Jonathan Huberdeau was the QMJHL’s second-leading playoff scorer with a team-high 30 points (16 goals, 14 assists) in 19 post-season contests. Russian Stanislav Galiev was fifth overall with 27 points (10 goals, 17 assists) while teammate Zack Phillips was sixth with 24 points, including nine goals.
Jacob DeSerres was the league’s best playoff goalie with a 2.00 GAA and .916 save percentage in 16 appearances with two shutouts.
Mississauga has known all season it would play in the Memorial Cup yet still finished with an OHL-best 53-13-2 record. But the Majors had to settle with being the tournament host after losing the league final in seven games to Owen Sound.
Devante Smith-Pelly had a team-high 21 points in the playoffs, including 15 goals. Maxim Kitsyn and Justin Shugg (both with 10 goals, nine assists) and Casey Cizikas (five goals, 14 assists) were next while J.P. Anderson has appeared in all 20 playoff games, posting a sparkling .211 GAA and solid .920 save percentage with four shutouts.
The Attack had the OHL’s second-best record this season at 46-17-5, earning Mark Reeds the league’s coach of the year title. Owen Sound clinched its Memorial Cup berth by capturing the Western Conference title but goes in as the league champion after winning four of the final five games against Mississauga.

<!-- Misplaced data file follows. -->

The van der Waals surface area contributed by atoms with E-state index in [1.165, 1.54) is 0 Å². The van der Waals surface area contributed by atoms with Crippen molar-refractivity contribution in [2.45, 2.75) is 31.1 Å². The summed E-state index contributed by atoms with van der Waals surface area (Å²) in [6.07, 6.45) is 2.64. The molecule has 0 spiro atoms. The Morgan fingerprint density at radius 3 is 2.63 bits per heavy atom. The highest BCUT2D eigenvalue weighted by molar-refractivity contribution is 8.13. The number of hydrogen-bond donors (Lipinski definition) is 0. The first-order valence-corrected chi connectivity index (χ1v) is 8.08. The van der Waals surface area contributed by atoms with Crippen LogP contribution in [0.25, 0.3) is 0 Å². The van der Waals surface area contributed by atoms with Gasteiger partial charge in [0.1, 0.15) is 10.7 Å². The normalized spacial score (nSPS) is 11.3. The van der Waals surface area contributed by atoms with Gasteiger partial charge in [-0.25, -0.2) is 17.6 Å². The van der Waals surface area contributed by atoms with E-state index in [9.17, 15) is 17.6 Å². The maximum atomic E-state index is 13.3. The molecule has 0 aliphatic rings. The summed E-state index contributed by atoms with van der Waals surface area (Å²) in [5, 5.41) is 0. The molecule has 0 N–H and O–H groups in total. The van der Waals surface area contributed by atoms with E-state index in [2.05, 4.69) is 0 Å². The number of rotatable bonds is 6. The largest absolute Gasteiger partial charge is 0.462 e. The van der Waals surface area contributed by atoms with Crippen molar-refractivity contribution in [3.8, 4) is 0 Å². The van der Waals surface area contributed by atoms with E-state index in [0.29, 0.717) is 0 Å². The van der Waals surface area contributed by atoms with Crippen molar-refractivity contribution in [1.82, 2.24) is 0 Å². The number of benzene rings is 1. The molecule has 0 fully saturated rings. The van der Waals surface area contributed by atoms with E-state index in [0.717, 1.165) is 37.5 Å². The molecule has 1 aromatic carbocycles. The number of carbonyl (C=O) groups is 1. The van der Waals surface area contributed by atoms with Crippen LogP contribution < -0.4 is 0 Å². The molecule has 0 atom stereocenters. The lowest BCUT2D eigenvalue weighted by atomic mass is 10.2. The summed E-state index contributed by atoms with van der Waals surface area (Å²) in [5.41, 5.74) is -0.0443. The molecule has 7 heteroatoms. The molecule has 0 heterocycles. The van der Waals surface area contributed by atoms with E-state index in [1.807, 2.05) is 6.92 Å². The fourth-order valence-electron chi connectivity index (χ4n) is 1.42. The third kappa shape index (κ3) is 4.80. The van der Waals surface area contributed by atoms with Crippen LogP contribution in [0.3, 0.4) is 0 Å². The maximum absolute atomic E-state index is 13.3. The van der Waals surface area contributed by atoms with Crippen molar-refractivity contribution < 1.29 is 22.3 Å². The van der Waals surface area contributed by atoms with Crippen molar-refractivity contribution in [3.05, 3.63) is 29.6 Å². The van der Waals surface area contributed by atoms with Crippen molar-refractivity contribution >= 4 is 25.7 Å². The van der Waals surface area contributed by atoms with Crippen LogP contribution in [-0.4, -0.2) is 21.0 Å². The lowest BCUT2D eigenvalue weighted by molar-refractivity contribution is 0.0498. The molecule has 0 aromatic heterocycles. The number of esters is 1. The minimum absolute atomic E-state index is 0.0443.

“Both teams wanted to do that (go into tournament as OHL champion),” DeGray said. “But only one was going to be able to and I’m glad it’s us.
“At this point, all teams are in the same boat and if you worry so much about one team maybe you’ll have your guard down for somebody else. The big thing for us is to worry about our game, to make our game the best it can be and maybe everyone else will have to worry about us.”
Right-winger Robby Mignardi and Colorado Avalanche prospect Joey Hishon, a centre, have been Owen Sound’s playoff scoring leaders with 24 points each as Mignardi was the OHL post-season MVP with eight of his 15 goals having come on the power play. Left-winger Garrett Wilson had added 21 points (11 goals, 10 assists).
The Attack has depth in goal.
Scott Stajcer (13 appearances, 2.79 GAA, .909 save percentage) has seen the bulk of action with Michael Zador and Jordan Binnington having both played in seven games, posting GAAs of 2.13 and 3.21, respectively. And it was Binnington who started the deciding game of the OHL final.